Guide to Your Kid

When we first sent Jack to daycare, I wrote up a one-page “guide” describing how to care for him.  I figured this would be great to have around because the daycare provider might not remember everything we told her and we could keep it on hand for the occcasional babysitter.  It has worked pretty well for us, I have to say.  If you are as neurotic as I am, and happen to need a quick write-up for a caregiver, perhaps you will find it helpful, as well!

I updated this version when Jack was about 7 months old.

Jack R. born 7/13/06
Mom: Crystal, cell # xxx-xxxx
Dad: Joe, cell # xxx-xxxx
Pediatrician: Dr. H, xxx-xxxx

Food:  Jack eats primarily breastmilk.  He is fed on demand with a bottle.  In general, he will take a two-ounce bottle every two hours, and he will usually take his first bottle right before his first nap (9ish).  He should sit fairly upright while being fed, and be burped after each feeding.  (Note: please swirl breastmilk to mix – do not shake.  Submerge bottle in hot water to warm.)  If he still seems hungry after 2 ounces, you can offer him more 0.5 ounces at a time.  It is rare for him to eat more than 3 ounces at a time.

Sleep:  Jack usually takes naps two times during the day.  His morning nap is around 9 or 9:30, and his afternoon nap is about 3 hours after he wakes from his morning nap.  It is not unusual for him to throw a third nap in during the day, as well.

He shows the classic signs of being tired: rubbing eyes, yawning, fussing.  Also, redness around his eyes are a sure sign that he is ready to sleep.

Jack gets “bounced/swayed” to sleep while lying sideways in our arms, pacifier in mouth, and usually while being “shhhed.”  He is used to sleeping on the bed with covers pulled to his waist.  He also sleeps with a fan on at home for white noise but can sleep without it.  It usually takes about 15 minutes to get him down to sleep.  If his eyelids don’t look heavy after about 5 minutes, you might want to wait twenty or so minutes before trying again.

Soothing:  Shhhing, swaying, sucking on a pacifier, a dark and quiet room, being held in an infant carrier – all of these things help calm Jack down.  He can often be distracted from fussiness by funny noises, raspberries on the belly, or toys that make noise.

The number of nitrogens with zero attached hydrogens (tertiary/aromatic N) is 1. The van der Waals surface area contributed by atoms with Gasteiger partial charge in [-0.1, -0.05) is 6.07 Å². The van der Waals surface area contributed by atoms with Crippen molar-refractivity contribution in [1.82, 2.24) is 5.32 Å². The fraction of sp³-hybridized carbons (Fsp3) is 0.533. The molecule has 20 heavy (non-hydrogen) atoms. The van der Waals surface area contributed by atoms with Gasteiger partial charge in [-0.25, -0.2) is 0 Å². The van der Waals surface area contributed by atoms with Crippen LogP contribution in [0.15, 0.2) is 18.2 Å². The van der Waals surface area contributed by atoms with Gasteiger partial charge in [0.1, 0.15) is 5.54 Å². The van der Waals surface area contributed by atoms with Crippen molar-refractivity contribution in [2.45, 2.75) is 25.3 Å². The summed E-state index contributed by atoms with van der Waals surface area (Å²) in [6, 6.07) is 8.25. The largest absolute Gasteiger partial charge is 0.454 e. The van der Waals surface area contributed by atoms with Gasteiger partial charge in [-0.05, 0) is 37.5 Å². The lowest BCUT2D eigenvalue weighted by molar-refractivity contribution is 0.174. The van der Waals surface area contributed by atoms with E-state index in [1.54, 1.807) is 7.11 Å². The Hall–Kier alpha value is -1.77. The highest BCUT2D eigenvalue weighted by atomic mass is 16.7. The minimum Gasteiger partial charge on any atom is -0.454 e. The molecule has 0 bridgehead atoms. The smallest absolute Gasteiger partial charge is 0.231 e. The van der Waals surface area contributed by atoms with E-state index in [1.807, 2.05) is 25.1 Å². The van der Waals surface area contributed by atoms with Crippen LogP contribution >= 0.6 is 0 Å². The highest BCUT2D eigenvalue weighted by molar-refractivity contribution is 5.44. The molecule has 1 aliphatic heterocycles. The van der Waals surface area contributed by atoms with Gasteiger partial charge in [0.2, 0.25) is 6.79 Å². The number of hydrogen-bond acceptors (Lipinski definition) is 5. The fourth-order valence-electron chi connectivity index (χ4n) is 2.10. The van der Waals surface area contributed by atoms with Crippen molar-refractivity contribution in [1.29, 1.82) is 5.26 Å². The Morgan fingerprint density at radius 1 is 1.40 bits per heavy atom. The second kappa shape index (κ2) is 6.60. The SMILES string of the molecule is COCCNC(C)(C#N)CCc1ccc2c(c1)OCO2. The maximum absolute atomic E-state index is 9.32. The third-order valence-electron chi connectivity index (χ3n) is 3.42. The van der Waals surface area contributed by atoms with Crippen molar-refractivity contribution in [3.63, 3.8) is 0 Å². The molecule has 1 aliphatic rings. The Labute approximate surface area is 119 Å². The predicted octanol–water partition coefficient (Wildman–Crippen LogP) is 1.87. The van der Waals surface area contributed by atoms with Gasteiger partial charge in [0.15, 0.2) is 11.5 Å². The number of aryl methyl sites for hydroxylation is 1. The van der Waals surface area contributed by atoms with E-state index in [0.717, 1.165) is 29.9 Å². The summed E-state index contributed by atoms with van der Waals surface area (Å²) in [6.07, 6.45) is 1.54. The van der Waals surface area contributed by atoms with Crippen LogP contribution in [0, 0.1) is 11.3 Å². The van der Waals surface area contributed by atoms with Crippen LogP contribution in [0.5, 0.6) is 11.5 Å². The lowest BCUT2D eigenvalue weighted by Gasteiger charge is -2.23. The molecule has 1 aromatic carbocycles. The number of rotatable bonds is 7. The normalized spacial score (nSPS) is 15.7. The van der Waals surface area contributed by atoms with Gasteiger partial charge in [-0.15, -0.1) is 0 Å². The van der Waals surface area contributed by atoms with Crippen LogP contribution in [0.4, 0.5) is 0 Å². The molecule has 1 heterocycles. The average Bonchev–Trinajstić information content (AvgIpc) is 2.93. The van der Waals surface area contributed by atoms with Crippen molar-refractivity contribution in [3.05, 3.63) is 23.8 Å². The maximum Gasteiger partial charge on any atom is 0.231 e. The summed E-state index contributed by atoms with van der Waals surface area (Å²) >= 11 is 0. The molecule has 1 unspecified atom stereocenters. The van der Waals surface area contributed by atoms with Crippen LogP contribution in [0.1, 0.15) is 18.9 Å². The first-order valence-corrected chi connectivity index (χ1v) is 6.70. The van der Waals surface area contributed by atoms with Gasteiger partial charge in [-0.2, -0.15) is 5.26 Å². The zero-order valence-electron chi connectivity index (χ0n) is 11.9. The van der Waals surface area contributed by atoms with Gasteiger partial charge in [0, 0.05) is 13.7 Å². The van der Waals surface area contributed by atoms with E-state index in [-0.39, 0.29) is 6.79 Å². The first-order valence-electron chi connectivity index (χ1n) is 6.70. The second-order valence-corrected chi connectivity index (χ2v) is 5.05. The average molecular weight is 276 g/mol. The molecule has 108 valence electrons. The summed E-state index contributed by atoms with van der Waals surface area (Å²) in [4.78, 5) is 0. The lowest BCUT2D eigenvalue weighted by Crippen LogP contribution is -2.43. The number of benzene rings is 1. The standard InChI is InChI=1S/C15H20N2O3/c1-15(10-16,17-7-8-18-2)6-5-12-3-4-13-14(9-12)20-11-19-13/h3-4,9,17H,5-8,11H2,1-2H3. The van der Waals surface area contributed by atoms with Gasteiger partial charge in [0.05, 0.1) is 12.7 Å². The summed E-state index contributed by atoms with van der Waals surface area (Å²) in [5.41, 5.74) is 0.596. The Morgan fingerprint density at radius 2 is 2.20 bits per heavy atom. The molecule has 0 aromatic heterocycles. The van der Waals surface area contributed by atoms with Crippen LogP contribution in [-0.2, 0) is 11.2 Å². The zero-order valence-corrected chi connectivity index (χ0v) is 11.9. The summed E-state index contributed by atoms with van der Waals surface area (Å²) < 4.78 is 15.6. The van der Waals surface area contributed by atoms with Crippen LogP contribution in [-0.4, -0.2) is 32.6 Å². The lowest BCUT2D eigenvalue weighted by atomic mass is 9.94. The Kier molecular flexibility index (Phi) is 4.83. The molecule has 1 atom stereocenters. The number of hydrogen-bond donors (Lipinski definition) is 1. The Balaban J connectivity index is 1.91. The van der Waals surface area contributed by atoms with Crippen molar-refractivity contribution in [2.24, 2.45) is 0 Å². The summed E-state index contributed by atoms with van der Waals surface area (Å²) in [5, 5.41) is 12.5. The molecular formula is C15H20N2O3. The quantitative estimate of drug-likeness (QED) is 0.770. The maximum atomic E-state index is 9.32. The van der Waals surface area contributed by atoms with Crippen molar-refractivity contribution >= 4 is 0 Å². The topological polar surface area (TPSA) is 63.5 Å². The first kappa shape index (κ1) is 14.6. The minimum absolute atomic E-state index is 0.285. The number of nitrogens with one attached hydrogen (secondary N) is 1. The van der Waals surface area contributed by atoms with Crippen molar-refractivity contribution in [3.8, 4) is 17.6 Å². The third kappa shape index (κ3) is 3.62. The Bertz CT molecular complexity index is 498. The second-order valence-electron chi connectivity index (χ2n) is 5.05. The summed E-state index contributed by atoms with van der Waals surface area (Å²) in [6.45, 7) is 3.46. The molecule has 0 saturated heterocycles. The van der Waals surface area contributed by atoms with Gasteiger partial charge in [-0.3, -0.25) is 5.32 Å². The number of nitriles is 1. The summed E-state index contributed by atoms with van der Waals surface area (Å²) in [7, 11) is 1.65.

Development:  Jack can reach for things, and likes to lunge to grab things he is interested in.  He can sit without support, roll over freely and “creep” occasionally.  He loves to sit in a bumbo chair or high chair. 

Jack is teething and we deal with this in a variety of ways.  We offer things for him to chew on, administer teething tablets or Orajel, hold him and hug him, and if he seems to be especially fussy and those methods are not effective, we administer pain reliever.

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Comments

  1. ooooh, this is a really good idea. Thanks!

  2. This is a great post! Thanks so much for sharing.

  3. This is such a great thing to have. I know the caregivers must appreicate it as well.

  4. Isn’t this all pretty commonsense stuff? If your daycare didn’t know these things already, how could you feel at all comfortable leaving your child there?

    Second… he was 7 months old, and needed an “update” for his daycare folks? When did he start going? I’m surprised you could write a whole page about the poor kid. Yikes.

  5. startlingmoniker – I updated this at 7 months because we had a last minute babysitter when our daycare provider was sick. Also, by that time he was at his third daycare provider because the first one moved abruptly and the second one went nutso.

    And while you would think most of it is common sense, we have had family members and friends who offer foods other than what was listed and don’t keep track of the age-related developmental stuff. While daycare providers *should* know this stuff, sometimes they don’t and yet they are the only option for care.

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